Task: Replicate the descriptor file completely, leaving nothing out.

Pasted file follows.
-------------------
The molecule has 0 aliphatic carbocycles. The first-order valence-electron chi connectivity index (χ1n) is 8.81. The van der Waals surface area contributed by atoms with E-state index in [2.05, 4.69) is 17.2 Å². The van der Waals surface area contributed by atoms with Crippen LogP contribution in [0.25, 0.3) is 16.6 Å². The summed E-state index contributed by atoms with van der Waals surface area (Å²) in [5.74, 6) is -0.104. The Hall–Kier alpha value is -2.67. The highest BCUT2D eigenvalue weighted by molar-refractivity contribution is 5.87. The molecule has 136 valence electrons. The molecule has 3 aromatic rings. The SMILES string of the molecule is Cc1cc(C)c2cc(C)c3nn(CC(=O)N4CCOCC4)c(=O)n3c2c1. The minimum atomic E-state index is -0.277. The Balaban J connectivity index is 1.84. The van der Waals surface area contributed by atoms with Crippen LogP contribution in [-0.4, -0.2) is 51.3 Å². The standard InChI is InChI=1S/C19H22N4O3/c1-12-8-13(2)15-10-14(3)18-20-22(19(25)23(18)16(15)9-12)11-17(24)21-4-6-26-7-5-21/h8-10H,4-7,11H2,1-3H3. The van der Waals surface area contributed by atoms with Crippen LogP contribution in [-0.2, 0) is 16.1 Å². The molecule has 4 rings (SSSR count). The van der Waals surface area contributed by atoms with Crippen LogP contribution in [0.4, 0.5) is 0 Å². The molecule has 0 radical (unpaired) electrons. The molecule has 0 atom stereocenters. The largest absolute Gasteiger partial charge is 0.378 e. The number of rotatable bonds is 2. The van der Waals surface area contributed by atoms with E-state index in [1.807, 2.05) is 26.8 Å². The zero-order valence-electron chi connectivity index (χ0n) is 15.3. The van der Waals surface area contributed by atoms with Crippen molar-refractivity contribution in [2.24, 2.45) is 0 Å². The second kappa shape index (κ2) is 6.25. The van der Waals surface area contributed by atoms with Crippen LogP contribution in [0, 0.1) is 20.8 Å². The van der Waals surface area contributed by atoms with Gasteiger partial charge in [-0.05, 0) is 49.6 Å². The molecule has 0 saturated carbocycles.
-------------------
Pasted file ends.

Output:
The molecule has 0 aliphatic carbocycles. The first-order valence-electron chi connectivity index (χ1n) is 8.81. The van der Waals surface area contributed by atoms with E-state index in [2.05, 4.69) is 17.2 Å². The van der Waals surface area contributed by atoms with Crippen LogP contribution in [0.25, 0.3) is 16.6 Å². The summed E-state index contributed by atoms with van der Waals surface area (Å²) in [5.74, 6) is -0.104. The Hall–Kier alpha value is -2.67. The highest BCUT2D eigenvalue weighted by molar-refractivity contribution is 5.87. The molecule has 136 valence electrons. The molecule has 3 aromatic rings. The SMILES string of the molecule is Cc1cc(C)c2cc(C)c3nn(CC(=O)N4CCOCC4)c(=O)n3c2c1. The minimum atomic E-state index is -0.277. The Balaban J connectivity index is 1.84. The van der Waals surface area contributed by atoms with Crippen LogP contribution in [-0.4, -0.2) is 51.3 Å². The standard InChI is InChI=1S/C19H22N4O3/c1-12-8-13(2)15-10-14(3)18-20-22(19(25)23(18)16(15)9-12)11-17(24)21-4-6-26-7-5-21/h8-10H,4-7,11H2,1-3H3. The van der Waals surface area contributed by atoms with Crippen LogP contribution in [-0.2, 0) is 16.1 Å². The molecule has 4 rings (SSSR count). The van der Waals surface area contributed by atoms with Crippen LogP contribution in [0.4, 0.5) is 0 Å². The molecule has 0 radical (unpaired) electrons. The molecule has 0 atom stereocenters. The largest absolute Gasteiger partial charge is 0.378 e. The number of rotatable bonds is 2. The van der Waals surface area contributed by atoms with E-state index in [1.807, 2.05) is 26.8 Å². The zero-order valence-electron chi connectivity index (χ0n) is 15.3. The van der Waals surface area contributed by atoms with Crippen molar-refractivity contribution in [2.24, 2.45) is 0 Å². The second kappa shape index (κ2) is 6.25. The van der Waals surface area contributed by atoms with Crippen LogP contribution in [0, 0.1) is 20.8 Å². The van der Waals surface area contributed by atoms with Gasteiger partial charge in [-0.05, 0) is 49.6 Å². The molecule has 0 saturated carbocycles.